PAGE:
Typographic Sanity




“The Blue Streak Comet,” a Linotype machine.

There’s a post over at Print Magazine about Frank Romano’s new book, History of the Linotype Company, which chronicles the rise and decline of the Linotype, a “glorious contraption” that was not so very long ago the industry standard for printing newspapers, magazines, catalogs, you name it. I’d be lying if I said I knew how it worked—to look at it is to imagine it taking your hand off—but fortunately there’s Wikipedia, which explains:

The linotype machine operator enters text on a ninety-character keyboard. The machine assembles matrices, which are molds for the letter forms, in a line. The assembled line is then cast as a single piece, called a slug, of type metal in a process known as “hot metal” typesetting. The matrices are then returned to the type magazine from which they came, to be reused later. This allows much faster typesetting and composition than original hand composition in which operators place down one pre-cast metal letter, punctuation mark or space at a time.

The machine was invented by Ottmar Mergenthaler, a German immigrant who set up shop in Brooklyn. At the height of its powers, it was used in eighty-six countries and in 850 languages. And the public domain is teeming with miscellany from the Mergenthaler Company, which produced an endless succession of handbooks, manuals, brochures, and pamphlets, among them Linotype’s Shining Lines, a sort of trade magazine with impeccably designed cover art:


The best publication I found is probably The Legibility of Type, a design fetishist’s vade mecum published by Mergenthaler in 1935; it opens with “Type Was Made to Read,” a kind of Lord’s Prayer for printers and typographers, as dictated by a foreman with an irritating tendency to speak in rhymed couplets:

Type Was Made to Read

“Type,” said the Foreman, “was made to read,
And that is a maxim it’s well to heed,
For the printer frequently gets a start
With a craze for ‘beauty,’ a bug for ‘art,’
Which holds him fast in a fearful gripe
And keeps him trying mad stunts with type,
With seventeen fonts and seventy styles
And borders by thousands and rules by miles.

“Type,” said the Foreman, “was made to read,
But the printer, oftentimes, in his greed
For novel features and ‘class’ and ‘tone,’
Forgets this fact he has always known
And sends out work that is fine to see
And ‘smart’ and ‘natty’ as it can be,
A job with a swagger and high-bred look,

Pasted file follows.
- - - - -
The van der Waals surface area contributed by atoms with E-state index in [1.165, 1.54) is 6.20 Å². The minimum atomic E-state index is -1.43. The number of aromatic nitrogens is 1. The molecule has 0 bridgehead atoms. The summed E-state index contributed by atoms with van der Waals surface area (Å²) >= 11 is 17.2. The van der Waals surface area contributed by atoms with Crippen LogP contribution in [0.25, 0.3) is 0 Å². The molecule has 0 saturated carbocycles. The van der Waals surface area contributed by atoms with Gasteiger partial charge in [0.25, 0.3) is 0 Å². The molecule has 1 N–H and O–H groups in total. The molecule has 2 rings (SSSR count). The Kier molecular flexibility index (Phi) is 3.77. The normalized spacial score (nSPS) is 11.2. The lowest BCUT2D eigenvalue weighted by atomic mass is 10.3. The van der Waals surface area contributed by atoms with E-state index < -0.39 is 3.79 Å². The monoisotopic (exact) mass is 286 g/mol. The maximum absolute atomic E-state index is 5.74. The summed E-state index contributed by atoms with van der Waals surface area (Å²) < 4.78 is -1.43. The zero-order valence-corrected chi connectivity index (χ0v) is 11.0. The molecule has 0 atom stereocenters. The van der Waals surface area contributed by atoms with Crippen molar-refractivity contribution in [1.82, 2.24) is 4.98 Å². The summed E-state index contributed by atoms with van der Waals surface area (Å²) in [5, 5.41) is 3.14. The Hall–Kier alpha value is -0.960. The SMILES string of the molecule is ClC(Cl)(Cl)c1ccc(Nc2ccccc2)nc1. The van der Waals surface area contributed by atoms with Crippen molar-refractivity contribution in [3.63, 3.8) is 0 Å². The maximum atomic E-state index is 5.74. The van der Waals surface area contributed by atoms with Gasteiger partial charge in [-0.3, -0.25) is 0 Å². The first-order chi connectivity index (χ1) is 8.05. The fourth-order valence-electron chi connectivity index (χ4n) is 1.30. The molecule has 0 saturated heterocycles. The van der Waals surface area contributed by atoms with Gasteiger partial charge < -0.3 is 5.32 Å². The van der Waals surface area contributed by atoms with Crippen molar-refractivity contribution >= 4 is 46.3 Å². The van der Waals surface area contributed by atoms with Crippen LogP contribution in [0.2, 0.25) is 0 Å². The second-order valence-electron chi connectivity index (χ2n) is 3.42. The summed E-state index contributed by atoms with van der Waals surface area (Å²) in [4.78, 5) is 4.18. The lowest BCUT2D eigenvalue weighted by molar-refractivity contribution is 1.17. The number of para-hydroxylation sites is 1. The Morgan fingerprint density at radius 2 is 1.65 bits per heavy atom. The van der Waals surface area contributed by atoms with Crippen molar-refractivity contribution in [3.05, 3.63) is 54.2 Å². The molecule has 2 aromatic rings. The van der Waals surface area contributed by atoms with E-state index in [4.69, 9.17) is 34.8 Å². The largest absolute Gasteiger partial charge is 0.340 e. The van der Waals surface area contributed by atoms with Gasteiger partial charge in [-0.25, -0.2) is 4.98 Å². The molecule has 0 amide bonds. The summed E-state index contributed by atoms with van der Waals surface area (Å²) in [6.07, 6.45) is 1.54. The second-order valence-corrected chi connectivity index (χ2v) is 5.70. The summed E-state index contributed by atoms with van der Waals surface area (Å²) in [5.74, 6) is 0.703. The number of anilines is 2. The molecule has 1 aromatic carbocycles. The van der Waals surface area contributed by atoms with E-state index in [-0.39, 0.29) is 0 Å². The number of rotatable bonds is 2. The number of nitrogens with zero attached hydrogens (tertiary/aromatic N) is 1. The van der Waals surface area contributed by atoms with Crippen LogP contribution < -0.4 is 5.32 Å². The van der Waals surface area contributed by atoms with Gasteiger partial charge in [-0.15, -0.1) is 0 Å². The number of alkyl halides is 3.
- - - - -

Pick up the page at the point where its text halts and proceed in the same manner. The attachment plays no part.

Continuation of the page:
But hard to read as a Chinese book!

 “Type,” said the Foreman, “was made to read,
And that should serve as the printer’s creed,
For work on the Linotype machine
Or hand-set jobs should be clear and clean,
Not ornamental, obscure, bizarre,
Composed of all of the fonts there are,
But simple, legible, quiet, plain,
A joy alike to the eye and brain!

“For art in printing is not the way
Of wild extravagance, weird display,
But rather the unobtrusive thrall
Of type that gives you no shock at all,
But draws your eyes to the page with zest
And holds your mind to the thought expressed;
We must keep ourselves to this simple creed,
Type was made—and is meant—to READ!”

The same pamphlet offers “Typographic Sanity,” a bombastic plea for order in the increasingly chaotic world of typesetting. It’s impressively solemn, for a piece of writing about fonts:

As the cold gray dawn breaks upon the morning after an orgy of tangled type design, a weary printing industry shakes its aching head and asks, “Whither are we bound?”

The descent was easy; from black to blacker, from fanciful to grotesque, from freaky to freakier, but when we have plumbed the depths, when the tastes of printer, of reader, are all thoroughly debauched, when we have achieved the ultimate in blackness, in illegibility, in riotous disorder—then to seek the return to the brighter regions of calm and ordered sanity; to reaccustom our ink-sated and jazz-jaded senses to a normal scale of values—this is labor, and this is the path that still lies ahead of the users of type.

The wave of reaction against the excesses of the last few years has been inevitable. Throughout the whole mad era, the Linotype organization has pleaded for moderation; for the guiding hand of good taste and good sense in the laudable quest for freshness of expression. In the face of insistent demands from many of its customers for surrender to the vagaries of the moment, it has striven to maintain its policy of typographic sincerity and to issue only typefaces of lasting worth. It would be a simple matter for the Company to design and cut matrices that would sell.

It took far more vision to refuse to issue worthless types merely for profit, and instead to present only those faces which are fundamentally sound in design and character and which will be a credit to the publisher who uses them.

The policy is not new with Linotype. It goes back to the very beginning of the Company’s typographic activity. This principle has been stated, restated and reiterated. It seems sound and sensible now, because it was sound and sensible when it was announced, and common sense doesn’t change with passing years.

“Ink-sated and jazz-jaded”—this is the work of a copywriter who clearly dabbles in poetry.

If you’re looking to kill a few more hours, I can also recommend a 1951 brochure advertising Corona, a Linotype-designed typeface “tested to provide top-level performance in newspapers and catalogs”:



For sport, you can try various lines from it at cocktail parties—see how far “Probably at no other period in newspaper history has there been a need for printing news at such materially stepped-up speeds as were required during the recent hectic war years” gets you.